While a lot of this is about money distribution, it’s also about the people in charge of managing athletes and teams. I’ve spoken to more than one team manager who clearly didn’t have a clue about women’s running. One guy literally told me how he was excitedly following along the iRunFar.com men’s coverage of a major ultra and when he found out he was talking to me he had to look back at the coverage on the women. Irunfar did a great job of covering the women’s race at the same time as the men’s! I like to give people the benefit of the doubt, but this guy gets paid a lot and he clearly wasn’t doing his job. The guy is in charge of a ton of money that goes to athletes and I know very well he’s not giving half the money to the females on the team. I’m sure he appreciates the non disclosure agreements the contracts contain so a male athlete on the team can’t tell a female athlete on the team that she’s making next to nothing compared to him.
Yes, the amount of pay can vary a lot between just the men on a team and is not always by merit/performances or social media following, but rather by personality and “who knows who” or “who likes who” like many things in business. That is an individual thing regarldess of sex. What shows discrimination is still a big part of this issue is the fact that women consistently get paid less compared to men, even women who are performing on the same relative level and may bring more sales or brand awareness to a company. Individual examples aren’t always good to show this as it is not always so cut and dry, it is the larger trend at hand that makes it clear this is a problem. It also goes with not just pay or bonuses but also a lack of media coverage (in races) and a lack of promotion (to gain more social media followers). This whole cycle perpetuates itself because of that. Less pay means less travel opportunities and less chance to perform well in big races. Less race coverage means less brand awareness and a smaller social media following and a whole devaluing of women’s performances relative to men’s.
“Running is my passion. I’m not in it for the money.” I’m 100% with anyone who says that, but we’ve got to stop using that as a reason not to ask for more. I know plenty of male runners who say that, but at the same time believe they’re worth a good chunk of money/support. If you want to be a sponsored runner, realize it’s an exchange. You wearing or using a company’s products is an advertisement that brings more attention to the company. For smaller companies, yes, showcasing their products for free products can be an equal exchange, but know when it’s time to ask for more.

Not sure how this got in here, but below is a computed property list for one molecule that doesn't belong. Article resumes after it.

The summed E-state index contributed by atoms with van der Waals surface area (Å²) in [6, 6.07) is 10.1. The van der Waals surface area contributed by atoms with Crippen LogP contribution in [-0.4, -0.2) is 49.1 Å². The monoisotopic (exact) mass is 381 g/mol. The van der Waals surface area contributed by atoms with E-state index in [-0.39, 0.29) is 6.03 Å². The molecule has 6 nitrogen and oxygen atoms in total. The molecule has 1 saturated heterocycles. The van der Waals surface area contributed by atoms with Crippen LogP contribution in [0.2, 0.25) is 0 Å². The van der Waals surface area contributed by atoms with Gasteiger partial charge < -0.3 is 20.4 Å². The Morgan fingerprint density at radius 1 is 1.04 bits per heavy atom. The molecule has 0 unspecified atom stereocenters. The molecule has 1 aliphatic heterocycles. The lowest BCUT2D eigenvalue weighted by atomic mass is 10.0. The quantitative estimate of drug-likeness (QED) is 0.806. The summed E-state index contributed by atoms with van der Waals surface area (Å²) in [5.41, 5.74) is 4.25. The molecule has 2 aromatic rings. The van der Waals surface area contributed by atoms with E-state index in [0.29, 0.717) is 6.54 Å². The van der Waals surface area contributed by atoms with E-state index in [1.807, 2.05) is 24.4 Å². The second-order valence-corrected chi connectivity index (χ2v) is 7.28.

Last year I realized I was part of the problem as I didn’t fully understand contracts or how to negotiate. Gratefully, there’s this amazing organization started by 3 women called The Athletes Coalition that helped me learn the ropes of contract negotiation. I still have some work to do, but this was an empowering experience for me and it’s a step I know others could benefit from as well. I say all of this as a small side note. While I do believe women need to be empowered to ask for more, I also realize the truth of the situation is that most companies won’t give more and they know they don’t have to since other companies are selling women short as well. I believe we can change this, which is what the last post will be dedicated to.
“As women we have been conditioned to live our lives saying please and thank you, being grateful for what we are given and not asking for more. The result is that we often catch ourselves reacting to situations of inequality by saying exactly what you mention and also things like “oh, it’s okay, I’m fine with what I’ve got” or “I don’t need ‘special treatment'” or by justifying inequalities by saying things like “there’s probably a reason why I get what I get” or “I’m getting more than I was getting before and more than the women before me got so that’s a step in the right direction” even though deep down inside we know we are worth more and deserve more, and we know that there is absolutely no justification for why we should get less than our male counterparts, and an improvement in equality is not equality. ” -Silke Koester